Good to know

The mysterious language of traffic engineers

Tuesday, September 30th, 2008

Roadguy is no PE, but he knows his AADT from his DBE. So does an alert reader named Mike, who offers us this guide to acronyms.

Plate owners have lots of license

Sunday, June 8th, 2008

Here’s my column from the Sunday paper. If you’ve already read it elsewhere, please skip on down to the comments below. Thanks.


Alert reader Paula wrote in the other day with license plates on her mind:

This morning I was behind a BMW with the license plate “GLBLWMR” — I couldn’t decide if I was more appalled that someone would be boasting about the fact that they are apparently wealthy enough to pollute the rest of the world or that MnDOT would allow this on a plate.

First, to clarify, the Minnesota Department of Transportation is in charge of gusset plates, not license plates, so Paula should direct her unhappiness accordingly.

Tom Evans, supervisor for special and impounded plates at the Department of Public Safety, notes that state law says plates can’t be “of an obscene, indecent or immoral nature, or be of a nature that would offend public morals or decency.”

According to state records, that means “PORN” and “PORNSTR” are OK, but “KIDPORN” isn’t.

“We have to walk that tightrope,” Evans says. “The state doesn’t really decide what is moral and immoral, so we do let a lot of things slide and wait for the complaint to come in. … But generally it’s just common sense.”

His office doesn’t get many such complaints, less than one a year, but when one comes in, he’ll forward the concerns to the plate-holder to give the person “a chance to explain what the message behind their plate is.”

For example, he said, a plate with the letters “OLDPEDO” was seen by a complainant as promoting pedophilia, but the owner said that “pedo” was the Spanish word for “fart,” which is allowable. (The all-English version, “OLDFART,” belongs to a 91-year-old in Blue Earth County.)


Alert reader Don from Alexandria has a question about the goings-on in Winona:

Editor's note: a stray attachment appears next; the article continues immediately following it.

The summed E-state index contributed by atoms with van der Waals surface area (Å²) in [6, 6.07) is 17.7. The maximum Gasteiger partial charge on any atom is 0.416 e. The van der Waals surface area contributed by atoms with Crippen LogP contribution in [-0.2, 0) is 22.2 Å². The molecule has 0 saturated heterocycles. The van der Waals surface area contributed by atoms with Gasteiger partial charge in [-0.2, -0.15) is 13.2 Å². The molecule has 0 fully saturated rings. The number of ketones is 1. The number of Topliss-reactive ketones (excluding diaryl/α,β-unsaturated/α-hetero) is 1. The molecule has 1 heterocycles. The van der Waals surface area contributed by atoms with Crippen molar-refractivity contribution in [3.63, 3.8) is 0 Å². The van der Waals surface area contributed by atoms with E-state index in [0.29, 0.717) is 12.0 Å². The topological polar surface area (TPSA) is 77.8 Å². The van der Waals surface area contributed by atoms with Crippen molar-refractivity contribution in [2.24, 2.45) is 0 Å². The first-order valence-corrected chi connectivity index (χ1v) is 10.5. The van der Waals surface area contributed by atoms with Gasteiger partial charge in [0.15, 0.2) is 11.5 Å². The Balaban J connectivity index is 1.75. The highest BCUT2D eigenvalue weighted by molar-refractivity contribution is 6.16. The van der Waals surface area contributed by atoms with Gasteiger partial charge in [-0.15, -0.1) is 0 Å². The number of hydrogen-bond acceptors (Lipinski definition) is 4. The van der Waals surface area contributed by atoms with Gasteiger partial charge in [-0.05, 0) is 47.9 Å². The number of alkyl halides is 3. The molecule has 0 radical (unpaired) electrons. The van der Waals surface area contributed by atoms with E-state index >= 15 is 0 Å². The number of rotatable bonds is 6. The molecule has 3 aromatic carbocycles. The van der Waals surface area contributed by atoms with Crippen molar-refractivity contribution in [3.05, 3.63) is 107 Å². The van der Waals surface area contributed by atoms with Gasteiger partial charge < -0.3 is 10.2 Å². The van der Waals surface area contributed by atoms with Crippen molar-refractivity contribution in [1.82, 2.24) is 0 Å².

I’m wondering why we aren’t hearing more about the closing of the bridge from the Wisconsin side? Isn’t it their bridge, too? Are our inspectors the only people that determined whether to close the bridge down?

The Hwy. 43 bridge connects downtown Winona with an island that’s also part of Winona, while another, smaller, still-open bridge connects the island to the Wisconsin riverbank. So unlike the soon-to-repaired Blatnik Bridge between Duluth and Superior, the Winona bridge is solely Minnesota’s baby.

Workers who commute from Wisconsin to Winona are having a tough time of it, but Winona residents might be suffering more on the weekends — no quick beer runs to the Wisconsin side, where liquor sales are legal on Sundays.

We don’t have a books editor right now, so…

Friday, June 6th, 2008

Roadguy hasn’t had much time for blogs (his or any other) this week, but alert reader David sent along this New York Times blog item about the author of a new book called…


David’s e-mail reminded me that I have an advance copy of the book on my desk (The author is someone I worked with at my college newspaper.) I haven’t had time to give it a read, but I shall attempt to give y’all something of a book report before the late July publication date.

Also on my desk:


This is a cool book to browse, and on Monday evening at 7:30, you can go meet the author at Magers & Quinn. Info on the event, which includes a slide presentation, is here.

Why the freeway message signs don’t say ‘have a nice day’

Monday, May 26th, 2008

Here’s my column from the Sunday paper. If you’ve already read it elsewhere, please skip on down to the comments below. Thanks.


Alert reader Mark from Chanhassen has a vision for those message boards on the freeways:

I think it would be a good idea to utilize these message boards in down times for friendly messages for freeway drivers, such as please don’t tailgate, use cell phones sparingly, allow cars to merge, don’t drink and drive … MnDOT could even have an in-house contest to come up with best phrase.